- About Us
Blasting not good for homeowners
I live in Snoqualmie, 500 feet from the Snoqualmie Sand and Gravel
Pit, operated by Glacier Northwest (formerly known as Lone Star
Northwest). The land that the pit operates on is owned by the Weyerhaeuser
Company. The King County Regional Trail runs along one side of the pit,
and Tokul Creek, which is home to rainbow, cutthroat and Eastern
Brook trout, and winter/summer steelhead, fall chinook and coho salmon,
borders another. I just received from the King County Department of
Development and Environmental Services notice of application for this operation to
begin hard-rock mining in addition to its sand and gravel production. A
public hearing for this "revision" is not
required. This operation has never been required to submit an
Environmental Impact Statement.
Currently, I can hear all the operations from the pit at my home. The
pit is located over the fluctuating Tokul Creek Delta Aquifer, which
supplies this community with water. Less than two years ago, the same type of
operation, run by the Cadman Company, damaged an aquifer in Monroe and
left that community "dry." The dynamite blasts (registering 3.5 on a
Richter Scale according to a consulted geologist) and resultant vibration,
according to the company's checklist, "has a near-zero probability" of damaging
a structure built according to UBC (Uniform Building Codes). The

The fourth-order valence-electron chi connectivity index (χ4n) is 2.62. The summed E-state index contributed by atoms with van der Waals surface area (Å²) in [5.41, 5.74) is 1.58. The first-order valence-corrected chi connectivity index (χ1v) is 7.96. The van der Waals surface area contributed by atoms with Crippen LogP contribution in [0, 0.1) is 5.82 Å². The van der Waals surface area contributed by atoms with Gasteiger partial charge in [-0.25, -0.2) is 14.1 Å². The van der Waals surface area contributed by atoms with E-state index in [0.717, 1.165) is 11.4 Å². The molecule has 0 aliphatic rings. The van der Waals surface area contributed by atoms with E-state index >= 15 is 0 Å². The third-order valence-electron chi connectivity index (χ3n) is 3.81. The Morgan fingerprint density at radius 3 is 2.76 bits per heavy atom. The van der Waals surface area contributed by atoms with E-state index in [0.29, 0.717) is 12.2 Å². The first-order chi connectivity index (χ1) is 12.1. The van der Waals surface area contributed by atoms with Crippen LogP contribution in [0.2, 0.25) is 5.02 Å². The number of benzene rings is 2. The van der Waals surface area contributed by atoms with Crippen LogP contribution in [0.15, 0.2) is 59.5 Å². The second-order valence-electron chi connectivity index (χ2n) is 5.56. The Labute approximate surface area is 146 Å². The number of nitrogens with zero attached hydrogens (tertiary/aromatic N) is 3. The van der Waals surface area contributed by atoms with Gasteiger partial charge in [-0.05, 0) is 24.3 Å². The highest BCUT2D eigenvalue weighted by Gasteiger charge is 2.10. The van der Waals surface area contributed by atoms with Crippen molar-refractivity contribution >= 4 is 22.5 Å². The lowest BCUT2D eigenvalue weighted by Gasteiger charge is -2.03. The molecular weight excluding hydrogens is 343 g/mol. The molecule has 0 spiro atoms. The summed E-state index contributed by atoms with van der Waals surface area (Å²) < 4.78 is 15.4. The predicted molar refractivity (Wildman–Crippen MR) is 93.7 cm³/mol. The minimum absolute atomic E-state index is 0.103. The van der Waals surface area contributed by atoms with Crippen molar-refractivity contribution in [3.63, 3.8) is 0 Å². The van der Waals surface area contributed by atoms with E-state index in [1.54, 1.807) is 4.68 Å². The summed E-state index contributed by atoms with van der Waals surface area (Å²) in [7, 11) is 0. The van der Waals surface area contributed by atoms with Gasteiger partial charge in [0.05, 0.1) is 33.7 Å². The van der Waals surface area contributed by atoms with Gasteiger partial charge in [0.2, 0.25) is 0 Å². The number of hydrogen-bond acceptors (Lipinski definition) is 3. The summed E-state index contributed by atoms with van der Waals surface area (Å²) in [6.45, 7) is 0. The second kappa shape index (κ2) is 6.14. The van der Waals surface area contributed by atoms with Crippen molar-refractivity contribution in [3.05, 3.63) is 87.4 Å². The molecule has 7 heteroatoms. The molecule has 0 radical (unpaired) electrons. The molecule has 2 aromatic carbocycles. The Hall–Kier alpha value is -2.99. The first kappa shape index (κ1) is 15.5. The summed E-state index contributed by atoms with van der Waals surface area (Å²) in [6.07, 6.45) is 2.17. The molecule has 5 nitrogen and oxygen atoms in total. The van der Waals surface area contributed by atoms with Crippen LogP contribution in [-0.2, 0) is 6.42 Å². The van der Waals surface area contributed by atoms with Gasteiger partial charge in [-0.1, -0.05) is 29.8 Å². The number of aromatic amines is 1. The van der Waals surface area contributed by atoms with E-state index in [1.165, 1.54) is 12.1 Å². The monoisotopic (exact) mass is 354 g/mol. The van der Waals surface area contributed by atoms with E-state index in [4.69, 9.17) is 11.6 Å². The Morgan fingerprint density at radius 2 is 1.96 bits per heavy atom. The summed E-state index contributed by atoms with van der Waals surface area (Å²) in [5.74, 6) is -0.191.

majority of the homes in this community were built pre-UBC. My own home
was built in 1920.
Reviewing this permit is the Department of Development and
Environmental Services. Developer permits pay for 100 percent of its
operation. In a report prepared by Public Employees for Environmental
Policy, an agency formed to protect public employees who blow the whistle
on wrongdoing at work, DDES had a rating that was "alarming." PEER
conducted its survey after being contacted by a department employee. Of the
127 responses, 14 percent were from managers, and 86 percent were from
rank-and-file. In the survey, 62 percent think the department caters to
developers and permit seekers as the primary customer, putting them ahead
of residents' wishes and protection of the environment.
Glacier Northwest is owned by a multimillion dollar,
Japanese-owned concrete company, whose stock is traded on the Japanese stock
market. This company's business is to mine and sell rock. This foreign
company has one obligation, and that is to its shareholders.
My property taxes have more than doubled in the 10 years that I
have lived here and will continue to climb at that rate. Yet if the mining
operation is approved, the marketability of my home and property will be zero.
If there is anyone that thinks otherwise, hey, I have a beautiful home I
would like to sell you.
Because of the Weyerhaeuser Company and Glacier Northwest,
my American dream has turned into a nightmare.